The chairman of the state Democratic Committee in an interview on Wednesday said he would work to curtail primary challenges and encouraged liberals to keep a big tent for moderates in suburban communities.
“I will be working hard to dissuade people from primaries,” said Jay Jacobs, who Gov. Andrew Cuomo selected as the party chairman earlier this year, replacing Buffalo Mayor Byron Brown.
This is Jacobs’s second stint as party chairman. He compared primary challenges from the left to the tea party’s attempts to shake up the Republican Party nearly a decade ago.
“I don’t think that’s a particularly effective way to govern — threatening primaries,” he said in an interview that aired Wednesday on Capital Tonight. “I’ve seen that on the far right with the Tea Party. We didn’t like it then and I don’t like it on the far left.”
Foundational changes to New York’s politics were made last year with district-level primary victories by progressive candidates, launching insurgents like Alexandria Ocasio-Cortez into political superstardom and replacing all but one former members of the now-defunct Independent Democratic Conference in the state Senate.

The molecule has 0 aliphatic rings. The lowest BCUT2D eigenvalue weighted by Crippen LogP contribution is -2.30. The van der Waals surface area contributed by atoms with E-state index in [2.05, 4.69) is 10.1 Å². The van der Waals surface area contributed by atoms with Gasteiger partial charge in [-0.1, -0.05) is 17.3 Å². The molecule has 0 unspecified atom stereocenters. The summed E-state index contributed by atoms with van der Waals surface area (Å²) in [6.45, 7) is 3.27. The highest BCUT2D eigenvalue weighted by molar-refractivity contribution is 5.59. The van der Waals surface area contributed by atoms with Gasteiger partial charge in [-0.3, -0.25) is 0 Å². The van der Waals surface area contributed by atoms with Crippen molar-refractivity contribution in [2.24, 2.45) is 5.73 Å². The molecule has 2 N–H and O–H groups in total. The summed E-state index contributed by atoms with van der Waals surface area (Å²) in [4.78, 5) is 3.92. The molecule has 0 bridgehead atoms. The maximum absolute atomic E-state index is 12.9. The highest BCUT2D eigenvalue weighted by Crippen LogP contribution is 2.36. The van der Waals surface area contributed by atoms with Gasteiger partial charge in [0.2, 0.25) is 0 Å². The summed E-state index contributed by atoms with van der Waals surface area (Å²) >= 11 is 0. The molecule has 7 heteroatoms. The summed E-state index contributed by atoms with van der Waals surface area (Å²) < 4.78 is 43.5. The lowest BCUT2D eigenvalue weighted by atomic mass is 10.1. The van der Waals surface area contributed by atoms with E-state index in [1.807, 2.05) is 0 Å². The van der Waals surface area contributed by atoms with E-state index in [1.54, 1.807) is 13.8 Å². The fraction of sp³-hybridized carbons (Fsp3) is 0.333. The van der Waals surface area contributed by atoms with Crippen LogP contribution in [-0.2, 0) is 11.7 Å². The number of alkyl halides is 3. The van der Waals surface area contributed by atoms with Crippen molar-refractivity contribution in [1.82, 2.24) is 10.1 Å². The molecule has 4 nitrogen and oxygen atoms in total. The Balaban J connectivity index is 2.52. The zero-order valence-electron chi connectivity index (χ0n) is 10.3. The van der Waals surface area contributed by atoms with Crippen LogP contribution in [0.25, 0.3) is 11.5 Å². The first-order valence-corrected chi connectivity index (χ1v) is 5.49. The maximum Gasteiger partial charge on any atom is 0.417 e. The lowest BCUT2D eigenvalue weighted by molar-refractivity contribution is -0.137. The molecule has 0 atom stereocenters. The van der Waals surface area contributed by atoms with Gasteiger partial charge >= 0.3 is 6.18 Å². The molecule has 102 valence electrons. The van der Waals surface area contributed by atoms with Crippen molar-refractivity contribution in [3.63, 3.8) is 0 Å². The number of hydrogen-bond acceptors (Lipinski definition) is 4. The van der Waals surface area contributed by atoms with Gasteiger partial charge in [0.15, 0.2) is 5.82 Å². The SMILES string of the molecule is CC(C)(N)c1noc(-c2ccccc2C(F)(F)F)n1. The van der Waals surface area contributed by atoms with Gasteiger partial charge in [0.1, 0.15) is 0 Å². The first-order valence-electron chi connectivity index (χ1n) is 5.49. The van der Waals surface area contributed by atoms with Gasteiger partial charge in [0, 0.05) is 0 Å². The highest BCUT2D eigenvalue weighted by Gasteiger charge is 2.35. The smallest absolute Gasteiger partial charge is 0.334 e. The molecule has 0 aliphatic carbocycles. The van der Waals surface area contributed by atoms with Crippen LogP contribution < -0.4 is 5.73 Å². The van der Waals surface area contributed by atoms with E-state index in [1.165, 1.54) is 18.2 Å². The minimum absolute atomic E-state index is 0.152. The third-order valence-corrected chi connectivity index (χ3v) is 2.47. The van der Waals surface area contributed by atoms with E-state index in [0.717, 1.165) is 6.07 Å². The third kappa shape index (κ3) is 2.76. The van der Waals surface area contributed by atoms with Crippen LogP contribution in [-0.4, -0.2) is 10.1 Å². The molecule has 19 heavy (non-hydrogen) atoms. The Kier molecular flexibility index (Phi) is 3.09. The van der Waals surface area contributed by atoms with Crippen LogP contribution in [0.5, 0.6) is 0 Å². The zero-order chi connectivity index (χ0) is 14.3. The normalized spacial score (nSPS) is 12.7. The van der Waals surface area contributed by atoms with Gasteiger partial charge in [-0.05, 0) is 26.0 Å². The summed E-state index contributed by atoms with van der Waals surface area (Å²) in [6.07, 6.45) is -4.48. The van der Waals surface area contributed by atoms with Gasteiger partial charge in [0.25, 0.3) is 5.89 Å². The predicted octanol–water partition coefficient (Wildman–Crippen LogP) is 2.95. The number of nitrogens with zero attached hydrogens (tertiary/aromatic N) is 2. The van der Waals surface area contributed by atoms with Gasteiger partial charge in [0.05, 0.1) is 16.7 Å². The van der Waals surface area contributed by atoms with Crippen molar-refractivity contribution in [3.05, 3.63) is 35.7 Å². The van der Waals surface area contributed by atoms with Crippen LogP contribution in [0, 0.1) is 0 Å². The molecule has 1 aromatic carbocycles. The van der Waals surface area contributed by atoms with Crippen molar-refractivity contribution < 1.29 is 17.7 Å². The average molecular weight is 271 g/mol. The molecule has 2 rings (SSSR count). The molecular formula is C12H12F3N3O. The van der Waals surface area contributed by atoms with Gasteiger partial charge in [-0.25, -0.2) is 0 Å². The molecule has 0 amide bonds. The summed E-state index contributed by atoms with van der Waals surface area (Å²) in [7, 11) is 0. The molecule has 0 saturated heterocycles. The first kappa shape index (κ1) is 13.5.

However, statewide, the progressive primary challenges stalled: Cuomo defeated his challenger, Cynthia Nixon, in a September primary for governor.
Democrats last year captured their first majority in the state Senate since 2009, a majority that is composed of suburban, upstate and New York City lawmakers. Jacobs urged progressive advocates to keep that coalition in mind in order to preserve Senate control.
“Different regions of the state have different constituencies,” he said. “Democrats on Long Island are overwhelmingly far more moderate than Democrats are in some parts of the city. We’ve got to be mindful of that. We can’t forget, we risk losing the majority it took a long time to earn.”